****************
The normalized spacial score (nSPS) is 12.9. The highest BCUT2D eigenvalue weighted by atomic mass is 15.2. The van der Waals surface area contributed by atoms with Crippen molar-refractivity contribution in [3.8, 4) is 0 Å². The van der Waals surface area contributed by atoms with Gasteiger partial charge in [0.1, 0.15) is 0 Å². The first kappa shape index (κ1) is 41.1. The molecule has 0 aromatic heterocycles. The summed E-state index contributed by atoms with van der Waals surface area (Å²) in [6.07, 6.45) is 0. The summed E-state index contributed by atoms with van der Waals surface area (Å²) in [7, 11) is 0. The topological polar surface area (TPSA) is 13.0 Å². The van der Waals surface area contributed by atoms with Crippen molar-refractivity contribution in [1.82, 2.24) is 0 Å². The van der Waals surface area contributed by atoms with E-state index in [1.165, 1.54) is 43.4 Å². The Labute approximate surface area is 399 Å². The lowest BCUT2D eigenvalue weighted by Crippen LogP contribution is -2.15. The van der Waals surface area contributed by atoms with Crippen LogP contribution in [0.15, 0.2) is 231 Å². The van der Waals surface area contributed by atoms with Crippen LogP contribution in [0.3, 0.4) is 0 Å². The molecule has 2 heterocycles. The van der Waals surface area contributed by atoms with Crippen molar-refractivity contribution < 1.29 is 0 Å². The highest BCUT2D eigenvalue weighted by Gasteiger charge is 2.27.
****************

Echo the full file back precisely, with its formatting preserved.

The normalized spacial score (nSPS) is 12.9. The highest BCUT2D eigenvalue weighted by atomic mass is 15.2. The van der Waals surface area contributed by atoms with Crippen molar-refractivity contribution in [3.8, 4) is 0 Å². The van der Waals surface area contributed by atoms with Gasteiger partial charge in [0.1, 0.15) is 0 Å². The first kappa shape index (κ1) is 41.1. The molecule has 0 aromatic heterocycles. The summed E-state index contributed by atoms with van der Waals surface area (Å²) in [6.07, 6.45) is 0. The summed E-state index contributed by atoms with van der Waals surface area (Å²) in [7, 11) is 0. The topological polar surface area (TPSA) is 13.0 Å². The van der Waals surface area contributed by atoms with Crippen molar-refractivity contribution in [1.82, 2.24) is 0 Å². The van der Waals surface area contributed by atoms with E-state index in [1.165, 1.54) is 43.4 Å². The Labute approximate surface area is 399 Å². The lowest BCUT2D eigenvalue weighted by Crippen LogP contribution is -2.15. The van der Waals surface area contributed by atoms with Crippen LogP contribution in [0.15, 0.2) is 231 Å². The van der Waals surface area contributed by atoms with Crippen LogP contribution in [0.3, 0.4) is 0 Å². The molecule has 2 heterocycles. The van der Waals surface area contributed by atoms with Crippen molar-refractivity contribution < 1.29 is 0 Å². The highest BCUT2D eigenvalue weighted by Gasteiger charge is 2.27.